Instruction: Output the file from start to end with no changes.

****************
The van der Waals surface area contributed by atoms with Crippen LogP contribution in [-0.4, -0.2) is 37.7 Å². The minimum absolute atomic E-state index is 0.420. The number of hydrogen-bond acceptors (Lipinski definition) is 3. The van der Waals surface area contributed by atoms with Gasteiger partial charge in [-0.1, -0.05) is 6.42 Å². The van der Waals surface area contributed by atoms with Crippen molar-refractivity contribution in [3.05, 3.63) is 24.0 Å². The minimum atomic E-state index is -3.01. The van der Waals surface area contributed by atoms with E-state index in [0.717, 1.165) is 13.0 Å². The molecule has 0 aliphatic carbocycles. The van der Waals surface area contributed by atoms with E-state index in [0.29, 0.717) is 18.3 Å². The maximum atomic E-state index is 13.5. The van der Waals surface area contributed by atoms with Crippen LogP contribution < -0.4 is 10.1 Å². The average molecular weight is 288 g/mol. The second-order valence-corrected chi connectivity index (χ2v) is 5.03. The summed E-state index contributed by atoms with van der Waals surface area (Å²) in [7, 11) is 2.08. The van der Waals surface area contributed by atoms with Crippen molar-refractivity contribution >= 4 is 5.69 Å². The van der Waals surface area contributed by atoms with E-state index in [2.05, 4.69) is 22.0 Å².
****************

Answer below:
The van der Waals surface area contributed by atoms with Crippen LogP contribution in [-0.4, -0.2) is 37.7 Å². The minimum absolute atomic E-state index is 0.420. The number of hydrogen-bond acceptors (Lipinski definition) is 3. The van der Waals surface area contributed by atoms with Gasteiger partial charge in [-0.1, -0.05) is 6.42 Å². The van der Waals surface area contributed by atoms with Crippen molar-refractivity contribution in [3.05, 3.63) is 24.0 Å². The minimum atomic E-state index is -3.01. The van der Waals surface area contributed by atoms with E-state index in [0.717, 1.165) is 13.0 Å². The molecule has 0 aliphatic carbocycles. The van der Waals surface area contributed by atoms with E-state index in [0.29, 0.717) is 18.3 Å². The maximum atomic E-state index is 13.5. The van der Waals surface area contributed by atoms with Crippen LogP contribution < -0.4 is 10.1 Å². The average molecular weight is 288 g/mol. The second-order valence-corrected chi connectivity index (χ2v) is 5.03. The summed E-state index contributed by atoms with van der Waals surface area (Å²) in [7, 11) is 2.08. The van der Waals surface area contributed by atoms with Crippen molar-refractivity contribution >= 4 is 5.69 Å². The van der Waals surface area contributed by atoms with E-state index in [2.05, 4.69) is 22.0 Å².